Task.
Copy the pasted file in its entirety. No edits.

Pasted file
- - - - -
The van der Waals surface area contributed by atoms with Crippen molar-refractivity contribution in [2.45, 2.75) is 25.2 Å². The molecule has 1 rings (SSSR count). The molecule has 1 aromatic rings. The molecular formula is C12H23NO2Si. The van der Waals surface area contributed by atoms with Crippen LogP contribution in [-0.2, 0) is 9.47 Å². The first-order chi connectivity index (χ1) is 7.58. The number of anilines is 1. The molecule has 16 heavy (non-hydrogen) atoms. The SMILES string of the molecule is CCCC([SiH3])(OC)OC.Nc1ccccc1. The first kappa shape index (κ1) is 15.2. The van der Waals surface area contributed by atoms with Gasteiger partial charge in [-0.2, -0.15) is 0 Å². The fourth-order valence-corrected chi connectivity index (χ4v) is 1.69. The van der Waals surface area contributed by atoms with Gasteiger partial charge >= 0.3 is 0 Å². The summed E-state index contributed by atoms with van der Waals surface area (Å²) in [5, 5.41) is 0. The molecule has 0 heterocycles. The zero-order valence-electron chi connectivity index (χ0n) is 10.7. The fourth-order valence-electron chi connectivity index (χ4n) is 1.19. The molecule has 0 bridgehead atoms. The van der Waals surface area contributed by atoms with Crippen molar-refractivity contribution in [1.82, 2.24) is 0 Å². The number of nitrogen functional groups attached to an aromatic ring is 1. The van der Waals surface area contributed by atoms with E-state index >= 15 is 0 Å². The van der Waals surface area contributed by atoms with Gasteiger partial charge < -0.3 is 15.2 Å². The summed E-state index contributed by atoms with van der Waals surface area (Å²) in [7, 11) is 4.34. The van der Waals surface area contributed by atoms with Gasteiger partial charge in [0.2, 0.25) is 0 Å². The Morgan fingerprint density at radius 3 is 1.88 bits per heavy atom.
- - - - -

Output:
The van der Waals surface area contributed by atoms with Crippen molar-refractivity contribution in [2.45, 2.75) is 25.2 Å². The molecule has 1 rings (SSSR count). The molecule has 1 aromatic rings. The molecular formula is C12H23NO2Si. The van der Waals surface area contributed by atoms with Crippen LogP contribution in [-0.2, 0) is 9.47 Å². The first-order chi connectivity index (χ1) is 7.58. The number of anilines is 1. The molecule has 16 heavy (non-hydrogen) atoms. The SMILES string of the molecule is CCCC([SiH3])(OC)OC.Nc1ccccc1. The first kappa shape index (κ1) is 15.2. The van der Waals surface area contributed by atoms with Gasteiger partial charge in [-0.2, -0.15) is 0 Å². The fourth-order valence-corrected chi connectivity index (χ4v) is 1.69. The van der Waals surface area contributed by atoms with Gasteiger partial charge >= 0.3 is 0 Å². The summed E-state index contributed by atoms with van der Waals surface area (Å²) in [5, 5.41) is 0. The molecule has 0 heterocycles. The zero-order valence-electron chi connectivity index (χ0n) is 10.7. The fourth-order valence-electron chi connectivity index (χ4n) is 1.19. The molecule has 0 bridgehead atoms. The van der Waals surface area contributed by atoms with Crippen molar-refractivity contribution in [1.82, 2.24) is 0 Å². The number of nitrogen functional groups attached to an aromatic ring is 1. The van der Waals surface area contributed by atoms with E-state index >= 15 is 0 Å². The van der Waals surface area contributed by atoms with Gasteiger partial charge < -0.3 is 15.2 Å². The summed E-state index contributed by atoms with van der Waals surface area (Å²) in [7, 11) is 4.34. The van der Waals surface area contributed by atoms with Gasteiger partial charge in [0.2, 0.25) is 0 Å². The Morgan fingerprint density at radius 3 is 1.88 bits per heavy atom.